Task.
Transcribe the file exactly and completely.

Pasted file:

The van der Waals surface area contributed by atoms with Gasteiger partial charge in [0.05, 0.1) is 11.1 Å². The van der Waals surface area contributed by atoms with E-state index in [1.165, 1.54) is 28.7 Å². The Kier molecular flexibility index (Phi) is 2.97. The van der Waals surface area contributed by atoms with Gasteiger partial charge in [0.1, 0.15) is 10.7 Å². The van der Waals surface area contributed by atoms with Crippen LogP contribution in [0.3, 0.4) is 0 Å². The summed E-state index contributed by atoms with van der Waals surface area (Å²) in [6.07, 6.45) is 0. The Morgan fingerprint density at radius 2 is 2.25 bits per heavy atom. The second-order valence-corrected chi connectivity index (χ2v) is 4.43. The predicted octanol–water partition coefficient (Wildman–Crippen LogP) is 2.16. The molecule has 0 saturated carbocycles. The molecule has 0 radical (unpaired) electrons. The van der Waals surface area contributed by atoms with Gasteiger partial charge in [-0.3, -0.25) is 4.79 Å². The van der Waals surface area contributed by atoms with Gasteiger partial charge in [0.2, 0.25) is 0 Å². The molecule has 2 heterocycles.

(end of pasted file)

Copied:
The van der Waals surface area contributed by atoms with Gasteiger partial charge in [0.05, 0.1) is 11.1 Å². The van der Waals surface area contributed by atoms with E-state index in [1.165, 1.54) is 28.7 Å². The Kier molecular flexibility index (Phi) is 2.97. The van der Waals surface area contributed by atoms with Gasteiger partial charge in [0.1, 0.15) is 10.7 Å². The van der Waals surface area contributed by atoms with Crippen LogP contribution in [0.3, 0.4) is 0 Å². The summed E-state index contributed by atoms with van der Waals surface area (Å²) in [6.07, 6.45) is 0. The Morgan fingerprint density at radius 2 is 2.25 bits per heavy atom. The second-order valence-corrected chi connectivity index (χ2v) is 4.43. The predicted octanol–water partition coefficient (Wildman–Crippen LogP) is 2.16. The molecule has 0 saturated carbocycles. The molecule has 0 radical (unpaired) electrons. The van der Waals surface area contributed by atoms with Gasteiger partial charge in [-0.3, -0.25) is 4.79 Å². The van der Waals surface area contributed by atoms with Gasteiger partial charge in [0.2, 0.25) is 0 Å². The molecule has 2 heterocycles.